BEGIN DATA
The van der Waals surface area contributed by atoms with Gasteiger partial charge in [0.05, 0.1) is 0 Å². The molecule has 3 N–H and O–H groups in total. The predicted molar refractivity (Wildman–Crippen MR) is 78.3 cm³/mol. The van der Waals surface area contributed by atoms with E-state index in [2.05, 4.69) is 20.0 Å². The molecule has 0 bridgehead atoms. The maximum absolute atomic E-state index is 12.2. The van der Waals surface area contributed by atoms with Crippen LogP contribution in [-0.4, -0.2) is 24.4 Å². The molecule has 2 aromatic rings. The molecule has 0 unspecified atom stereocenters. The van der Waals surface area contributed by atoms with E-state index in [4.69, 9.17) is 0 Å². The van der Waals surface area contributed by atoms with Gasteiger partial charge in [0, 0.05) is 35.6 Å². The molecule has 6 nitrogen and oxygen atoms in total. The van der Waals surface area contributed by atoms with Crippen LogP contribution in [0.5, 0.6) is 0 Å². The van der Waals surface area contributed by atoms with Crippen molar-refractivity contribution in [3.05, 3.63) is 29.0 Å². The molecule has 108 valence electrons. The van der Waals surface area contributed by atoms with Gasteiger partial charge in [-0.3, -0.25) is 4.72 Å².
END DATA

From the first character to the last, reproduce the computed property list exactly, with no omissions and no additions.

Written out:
The van der Waals surface area contributed by atoms with Gasteiger partial charge in [0.05, 0.1) is 0 Å². The molecule has 3 N–H and O–H groups in total. The predicted molar refractivity (Wildman–Crippen MR) is 78.3 cm³/mol. The van der Waals surface area contributed by atoms with E-state index in [2.05, 4.69) is 20.0 Å². The molecule has 0 bridgehead atoms. The maximum absolute atomic E-state index is 12.2. The van der Waals surface area contributed by atoms with Crippen LogP contribution in [-0.4, -0.2) is 24.4 Å². The molecule has 2 aromatic rings. The molecule has 0 unspecified atom stereocenters. The van der Waals surface area contributed by atoms with E-state index in [4.69, 9.17) is 0 Å². The van der Waals surface area contributed by atoms with Gasteiger partial charge in [0, 0.05) is 35.6 Å². The molecule has 6 nitrogen and oxygen atoms in total. The van der Waals surface area contributed by atoms with Crippen LogP contribution in [0.5, 0.6) is 0 Å². The van der Waals surface area contributed by atoms with Crippen molar-refractivity contribution in [3.05, 3.63) is 29.0 Å². The molecule has 108 valence electrons. The van der Waals surface area contributed by atoms with Gasteiger partial charge in [-0.3, -0.25) is 4.72 Å².